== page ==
society

Pic story: fisherman’s life changes after fishing ban in Yangtze River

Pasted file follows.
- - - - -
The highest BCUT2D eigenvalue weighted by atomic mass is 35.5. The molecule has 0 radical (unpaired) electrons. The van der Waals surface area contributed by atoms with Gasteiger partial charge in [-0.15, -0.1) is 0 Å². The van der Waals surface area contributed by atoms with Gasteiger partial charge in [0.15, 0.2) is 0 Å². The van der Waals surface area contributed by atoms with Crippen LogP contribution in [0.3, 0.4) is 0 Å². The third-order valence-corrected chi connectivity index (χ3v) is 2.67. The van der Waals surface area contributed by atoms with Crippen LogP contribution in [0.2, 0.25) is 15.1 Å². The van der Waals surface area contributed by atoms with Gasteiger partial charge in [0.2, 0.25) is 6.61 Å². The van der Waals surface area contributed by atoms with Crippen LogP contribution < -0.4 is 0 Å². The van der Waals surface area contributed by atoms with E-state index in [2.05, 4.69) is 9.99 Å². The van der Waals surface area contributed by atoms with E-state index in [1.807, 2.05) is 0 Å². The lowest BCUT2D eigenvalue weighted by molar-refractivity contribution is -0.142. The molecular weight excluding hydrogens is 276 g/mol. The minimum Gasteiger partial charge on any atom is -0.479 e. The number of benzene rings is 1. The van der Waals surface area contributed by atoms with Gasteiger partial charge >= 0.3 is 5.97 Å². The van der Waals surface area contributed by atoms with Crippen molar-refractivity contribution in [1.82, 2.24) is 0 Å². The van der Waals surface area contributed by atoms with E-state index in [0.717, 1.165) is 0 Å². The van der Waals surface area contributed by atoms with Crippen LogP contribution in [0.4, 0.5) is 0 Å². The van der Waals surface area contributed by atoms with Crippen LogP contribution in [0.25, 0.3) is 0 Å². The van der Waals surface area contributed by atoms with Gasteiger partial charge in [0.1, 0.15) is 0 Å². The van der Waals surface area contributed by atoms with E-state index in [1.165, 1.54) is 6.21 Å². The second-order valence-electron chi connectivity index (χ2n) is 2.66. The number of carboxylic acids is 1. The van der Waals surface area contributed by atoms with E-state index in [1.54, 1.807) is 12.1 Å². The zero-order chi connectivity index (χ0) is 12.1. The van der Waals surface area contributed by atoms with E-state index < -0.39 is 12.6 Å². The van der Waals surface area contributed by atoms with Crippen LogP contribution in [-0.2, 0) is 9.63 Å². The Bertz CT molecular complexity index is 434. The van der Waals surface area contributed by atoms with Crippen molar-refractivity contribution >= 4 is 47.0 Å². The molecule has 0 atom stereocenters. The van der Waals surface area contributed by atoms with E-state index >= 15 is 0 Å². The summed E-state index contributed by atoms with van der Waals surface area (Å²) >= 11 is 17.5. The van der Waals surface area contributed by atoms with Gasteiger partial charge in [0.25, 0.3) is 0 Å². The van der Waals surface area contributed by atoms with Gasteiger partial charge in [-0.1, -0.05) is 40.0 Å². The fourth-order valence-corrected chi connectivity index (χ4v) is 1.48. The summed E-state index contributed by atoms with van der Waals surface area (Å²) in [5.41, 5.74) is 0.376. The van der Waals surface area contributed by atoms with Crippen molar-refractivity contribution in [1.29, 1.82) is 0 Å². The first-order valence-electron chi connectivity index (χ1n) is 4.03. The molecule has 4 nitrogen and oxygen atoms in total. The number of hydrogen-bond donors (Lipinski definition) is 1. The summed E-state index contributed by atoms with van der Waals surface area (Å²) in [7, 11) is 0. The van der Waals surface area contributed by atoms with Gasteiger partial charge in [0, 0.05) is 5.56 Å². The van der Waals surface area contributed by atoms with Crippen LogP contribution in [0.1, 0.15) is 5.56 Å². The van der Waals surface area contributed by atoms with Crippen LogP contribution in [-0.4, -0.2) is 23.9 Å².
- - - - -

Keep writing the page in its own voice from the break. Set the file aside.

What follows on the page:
Shi Zhongfang buys fish for cooking at a market in Yuanjiang City, central China’s Hunan Province, Dec. 21, 2020. Shi Zhongfang, a former fisherman in Lianhua’ao Island which is located in the middle of Dongting Lake, now runs a restaurant featuring the traditional fish cuisine of fishermen in Yuanjiang City. He was the seventh generation fisherman in his family and started fishing at the age of 14. His life has changed in the wake of a fishing ban. According to the central government’s plan, a complete 10-year fishing ban is imposed in key waters of the Yangtze, China’s longest river starting from Jan. 1, 2021. In recent years, the province-level regions along the river have been stepping up efforts to protect the “mother river” of the Chinese nation. Hunan Province, located in the river’s middle reaches, has closed and dismantled all 39 illegal wharves along the mainstream of the Yangtze River while restoring the ecological environment there. The province has also planted over 1,300 hectares of forest along the river. In 2019, the average concentration of total phosphorus in the area of Dongting Lake, China’s second-largest freshwater lake in the river’s basin, dropped by 41 percent compared with that in 2015. With improving water quality, the lake also saw more than 246,000 wintering waterbirds in the year, the highest number in the past 10 years. While strictly implementing the fishing ban policy, the regions have already rolled out a slew of measures to take care of the fishermen’s welfare. In Hunan, the government helped more than 16,000 fishermen change jobs, over 97 percent of the total who had the intention of employment. All the fishermen who meet the conditions in the province have been included in the basic old-age insurance system. “Moving out from the island was hard for me,” said Shi Zhongfang. “But the future generations will be benefited from what we are doing now.” (Xinhua/Xue Yuge)